"The pleasure we felt on discovering the Southern Cross was warmly shared by such of the crew as had lived in the colonies. In the solitude of the seas, we hail a star as a friend from whom we have long been separated. Among the Portugueze and the Spaniards, peculiar motives seem to increase this feeling; a religious sentiment attaches them to a constellation, the form of which recals the sign of the faith planted by their ancestors in the deserts of the New World. . . . . . . . . . . It has been observed at what hour of the night, in different seasons, the Cross of the South is erect or inclined. It is a time-piece that advances very regularly near four minutes a day, and no other group of stars exhibits to the naked eye an observation of time so easily made. How often have we heard our guides exclaim, in the savannahs of Venezuela, or in the desert extending from Lima to Truxillo, "Midnight is past, the cross begins to bend!” How often these words reminded us of that affecting scene where Paul and Virginia, seated near the source of the river of Lataniers, conversed together for the last time, and where the old man, at the sight of the Southern Cross, warns them that it is time to separate!"—De Humboldt's Travels.

  17. Note 17, page 79, lines 3 and 4.

    Songs of the orange bower, the Moorish hold,
    The "Rio Verde."

    "Rio verde, rio verde," the popular Spanish Romance, known to the English reader in Percy's translation.

    "Gentle river, gentle river,
    Lo, thy streams are stain'd with gore!
    Many a brave and noble captain
    Floats along thy willow'd shore," &c. &c.

  18. Note 18, page 81, lines 10 and 11.

    Then the broad lonely sun-rise!—and the plash
    Into the sounding waves!—

    De Humboldt, in describing the burial of a young Asturian at sea, mentions the entreaty of the officiating priest, that the body, which had been brought upon deck during the night, might not be committed to the waves until after sun-rise, in order to pay it the last rites according to the usage of the Romish church.

  19. Note 19, page 82, line last.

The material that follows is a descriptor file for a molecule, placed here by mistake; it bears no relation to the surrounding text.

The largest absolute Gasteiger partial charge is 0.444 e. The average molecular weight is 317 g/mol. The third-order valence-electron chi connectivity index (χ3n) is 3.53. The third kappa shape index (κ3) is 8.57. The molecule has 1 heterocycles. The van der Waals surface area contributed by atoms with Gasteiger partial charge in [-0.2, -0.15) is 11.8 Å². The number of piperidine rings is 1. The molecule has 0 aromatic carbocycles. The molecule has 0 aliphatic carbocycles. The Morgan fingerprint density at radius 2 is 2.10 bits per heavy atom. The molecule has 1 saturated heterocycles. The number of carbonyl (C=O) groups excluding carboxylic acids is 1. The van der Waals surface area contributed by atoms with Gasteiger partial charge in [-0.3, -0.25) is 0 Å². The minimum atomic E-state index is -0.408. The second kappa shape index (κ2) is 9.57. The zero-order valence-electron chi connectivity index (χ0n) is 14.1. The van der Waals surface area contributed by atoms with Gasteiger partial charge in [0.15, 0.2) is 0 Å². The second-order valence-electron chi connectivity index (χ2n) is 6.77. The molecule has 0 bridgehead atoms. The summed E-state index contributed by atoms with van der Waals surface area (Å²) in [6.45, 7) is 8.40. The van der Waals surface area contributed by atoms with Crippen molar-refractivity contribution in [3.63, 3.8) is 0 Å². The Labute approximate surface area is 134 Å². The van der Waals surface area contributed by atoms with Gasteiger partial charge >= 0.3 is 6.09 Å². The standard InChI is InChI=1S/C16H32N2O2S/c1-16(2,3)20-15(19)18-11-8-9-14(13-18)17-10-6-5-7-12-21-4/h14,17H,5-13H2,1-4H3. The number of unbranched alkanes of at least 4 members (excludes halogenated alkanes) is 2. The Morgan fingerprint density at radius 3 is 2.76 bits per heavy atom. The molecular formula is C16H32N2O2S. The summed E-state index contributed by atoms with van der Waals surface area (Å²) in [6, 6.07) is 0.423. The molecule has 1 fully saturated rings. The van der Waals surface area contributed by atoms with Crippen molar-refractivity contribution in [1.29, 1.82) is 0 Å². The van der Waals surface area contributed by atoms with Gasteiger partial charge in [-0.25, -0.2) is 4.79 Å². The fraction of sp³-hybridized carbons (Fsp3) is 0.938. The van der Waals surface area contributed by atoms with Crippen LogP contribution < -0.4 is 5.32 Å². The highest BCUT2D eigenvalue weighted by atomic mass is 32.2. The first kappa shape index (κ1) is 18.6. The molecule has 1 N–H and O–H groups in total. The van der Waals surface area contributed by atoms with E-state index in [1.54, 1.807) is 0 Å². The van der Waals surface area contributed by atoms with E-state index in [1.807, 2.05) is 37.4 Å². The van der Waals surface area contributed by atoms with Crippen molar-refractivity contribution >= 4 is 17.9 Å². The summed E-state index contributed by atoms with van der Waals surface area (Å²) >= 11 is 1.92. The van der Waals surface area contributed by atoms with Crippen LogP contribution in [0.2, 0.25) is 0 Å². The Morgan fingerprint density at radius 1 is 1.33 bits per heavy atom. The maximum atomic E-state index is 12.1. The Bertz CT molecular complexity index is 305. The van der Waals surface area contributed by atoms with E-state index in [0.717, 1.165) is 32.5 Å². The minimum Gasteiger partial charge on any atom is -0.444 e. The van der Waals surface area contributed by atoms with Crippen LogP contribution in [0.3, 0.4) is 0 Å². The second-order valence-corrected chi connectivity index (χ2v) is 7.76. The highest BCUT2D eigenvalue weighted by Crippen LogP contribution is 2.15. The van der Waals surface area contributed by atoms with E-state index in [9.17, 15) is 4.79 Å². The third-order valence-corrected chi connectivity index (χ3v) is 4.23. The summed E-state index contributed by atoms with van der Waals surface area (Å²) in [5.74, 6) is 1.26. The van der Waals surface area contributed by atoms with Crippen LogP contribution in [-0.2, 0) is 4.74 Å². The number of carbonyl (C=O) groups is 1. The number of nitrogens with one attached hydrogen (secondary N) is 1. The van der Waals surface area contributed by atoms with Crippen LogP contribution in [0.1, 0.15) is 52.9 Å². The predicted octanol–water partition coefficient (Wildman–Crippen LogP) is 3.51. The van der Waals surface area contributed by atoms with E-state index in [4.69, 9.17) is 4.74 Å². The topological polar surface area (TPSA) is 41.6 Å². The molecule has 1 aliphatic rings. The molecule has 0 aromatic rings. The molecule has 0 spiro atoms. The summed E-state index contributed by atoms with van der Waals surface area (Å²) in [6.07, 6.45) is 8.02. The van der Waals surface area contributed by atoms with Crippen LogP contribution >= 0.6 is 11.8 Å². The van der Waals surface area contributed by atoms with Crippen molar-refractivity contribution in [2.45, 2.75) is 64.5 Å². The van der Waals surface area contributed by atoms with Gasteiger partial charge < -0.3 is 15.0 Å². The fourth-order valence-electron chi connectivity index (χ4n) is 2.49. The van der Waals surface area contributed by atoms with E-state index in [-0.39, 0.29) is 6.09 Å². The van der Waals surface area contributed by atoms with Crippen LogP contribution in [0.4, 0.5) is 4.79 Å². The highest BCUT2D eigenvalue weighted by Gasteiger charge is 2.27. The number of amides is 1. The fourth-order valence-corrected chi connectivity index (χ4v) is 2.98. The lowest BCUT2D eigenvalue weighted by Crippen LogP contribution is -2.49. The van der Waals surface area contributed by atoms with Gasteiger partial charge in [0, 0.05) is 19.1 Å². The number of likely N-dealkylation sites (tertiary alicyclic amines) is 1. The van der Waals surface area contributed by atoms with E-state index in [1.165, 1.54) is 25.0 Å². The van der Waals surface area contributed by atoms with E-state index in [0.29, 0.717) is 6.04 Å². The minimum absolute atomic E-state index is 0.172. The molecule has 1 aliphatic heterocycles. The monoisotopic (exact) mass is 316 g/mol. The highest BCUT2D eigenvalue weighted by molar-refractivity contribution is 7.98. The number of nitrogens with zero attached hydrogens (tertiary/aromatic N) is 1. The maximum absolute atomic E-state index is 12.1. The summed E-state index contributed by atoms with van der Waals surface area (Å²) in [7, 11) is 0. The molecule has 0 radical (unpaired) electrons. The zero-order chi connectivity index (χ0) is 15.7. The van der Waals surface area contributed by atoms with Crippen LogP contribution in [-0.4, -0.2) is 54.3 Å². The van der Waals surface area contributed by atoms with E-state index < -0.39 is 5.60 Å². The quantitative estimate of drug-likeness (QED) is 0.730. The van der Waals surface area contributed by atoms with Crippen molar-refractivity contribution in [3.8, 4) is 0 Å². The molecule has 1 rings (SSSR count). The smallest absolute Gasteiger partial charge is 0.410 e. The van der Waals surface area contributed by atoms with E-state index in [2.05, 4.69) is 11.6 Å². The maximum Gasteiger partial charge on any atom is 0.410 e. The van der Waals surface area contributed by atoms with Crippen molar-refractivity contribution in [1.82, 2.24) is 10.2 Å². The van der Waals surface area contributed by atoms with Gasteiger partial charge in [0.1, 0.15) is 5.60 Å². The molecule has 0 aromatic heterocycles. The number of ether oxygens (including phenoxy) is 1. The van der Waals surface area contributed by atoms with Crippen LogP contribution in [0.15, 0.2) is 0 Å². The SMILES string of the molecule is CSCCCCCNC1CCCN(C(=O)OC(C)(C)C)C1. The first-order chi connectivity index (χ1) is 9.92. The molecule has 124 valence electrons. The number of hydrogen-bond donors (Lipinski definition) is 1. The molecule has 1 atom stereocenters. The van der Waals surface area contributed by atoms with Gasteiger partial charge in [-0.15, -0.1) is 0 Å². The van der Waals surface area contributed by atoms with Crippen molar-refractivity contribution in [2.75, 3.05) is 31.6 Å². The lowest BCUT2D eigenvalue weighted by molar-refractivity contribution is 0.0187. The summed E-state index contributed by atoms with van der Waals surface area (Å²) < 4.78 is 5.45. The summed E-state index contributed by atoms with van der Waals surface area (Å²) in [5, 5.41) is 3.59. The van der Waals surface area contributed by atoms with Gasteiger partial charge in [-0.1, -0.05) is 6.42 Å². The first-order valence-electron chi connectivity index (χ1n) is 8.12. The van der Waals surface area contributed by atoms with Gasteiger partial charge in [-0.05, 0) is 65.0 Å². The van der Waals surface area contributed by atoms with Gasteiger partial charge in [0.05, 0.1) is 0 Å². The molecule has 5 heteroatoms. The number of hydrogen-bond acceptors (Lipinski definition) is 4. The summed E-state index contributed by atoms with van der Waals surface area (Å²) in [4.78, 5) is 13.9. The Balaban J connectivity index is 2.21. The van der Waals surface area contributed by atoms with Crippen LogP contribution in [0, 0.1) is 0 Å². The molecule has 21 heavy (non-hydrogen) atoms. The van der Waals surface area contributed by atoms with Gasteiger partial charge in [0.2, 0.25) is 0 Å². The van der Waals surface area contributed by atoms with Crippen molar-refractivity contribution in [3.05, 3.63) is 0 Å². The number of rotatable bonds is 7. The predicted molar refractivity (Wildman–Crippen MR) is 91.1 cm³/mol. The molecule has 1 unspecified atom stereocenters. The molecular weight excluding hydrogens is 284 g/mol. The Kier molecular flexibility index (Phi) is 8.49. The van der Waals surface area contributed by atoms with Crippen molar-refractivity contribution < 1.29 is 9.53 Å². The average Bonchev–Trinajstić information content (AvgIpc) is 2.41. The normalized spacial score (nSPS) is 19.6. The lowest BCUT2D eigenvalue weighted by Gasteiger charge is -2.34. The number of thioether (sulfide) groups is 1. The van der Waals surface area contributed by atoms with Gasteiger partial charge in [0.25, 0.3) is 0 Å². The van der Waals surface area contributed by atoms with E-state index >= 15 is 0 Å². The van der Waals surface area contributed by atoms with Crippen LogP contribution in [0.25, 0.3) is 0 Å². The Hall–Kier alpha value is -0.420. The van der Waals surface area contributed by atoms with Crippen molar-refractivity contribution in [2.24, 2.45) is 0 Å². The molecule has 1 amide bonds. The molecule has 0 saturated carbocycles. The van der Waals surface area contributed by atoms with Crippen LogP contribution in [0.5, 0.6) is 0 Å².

Oh art thou not where there is no more sea?

    "And there was no more sea."—Rev. chap. xxi. v. 1.

  20. Note 20, page 86, lines 5 and 6.

    And o'er the Andes-torrents borne his form,
    Where our frail bridge hath quiver'd midst the storm.

    The bridges over many deep chasms amongst the Andes are pendulous, and formed only of the fibres of equinoctial plants. Their tremulous motion has afforded a striking image to one of the stanzas in "Gertrude of Wyoming."

    "Anon some wilder portraiture he draws.
    Of nature's savage glories he would speak;
    The loneliness of earth, that overawes,
    Where, resting by the tomb of old Cacique,
    The lama-driver, on Peruvia's peak,
    Nor voice nor living motion marks around,
    But storks that to the boundless forest shriek,
    Or wild-cane arch, high flung o'er gulf profound,
    That fluctuates when the storms of El Dorado sound.

  21. Note 21, page 86, lines 14 and 15.

    And then his play
    Through the wide Llanos cheer'd again our way.

    Llanos, or savannas, the great plains in South America.

  22. Note 22, page 86, lines 16, 17, 18.

    And by the mighty Oronoco stream,
    On whose lone margin we have heard at morn,
    From the mysterious rocks, the sunrise-music borne.

    De Humboldt speaks of these rocks on the shores of the Oronoco. Travellers have heard from time to time subterraneous sounds proceed from them at sun-rise, resembling those of an organ. He believes in the existence of this mysterious music, although not fortunate enough to have heard it himself, and thinks that it may be produced by currents of air issuing through the crevices.

  23. Note 23, page 87, lines 5 and 6.

    Yet those deep southern shades oppress'd
    My soul with stillness.

    The same distinguished traveller frequently alludes to the extreme stillness of the air in the equatorial regions of the new continent, and particularly on the thickly wooded shores of the Oronoco. "In this neighbourhood," he says, "no breath of wind ever agitates the foliage."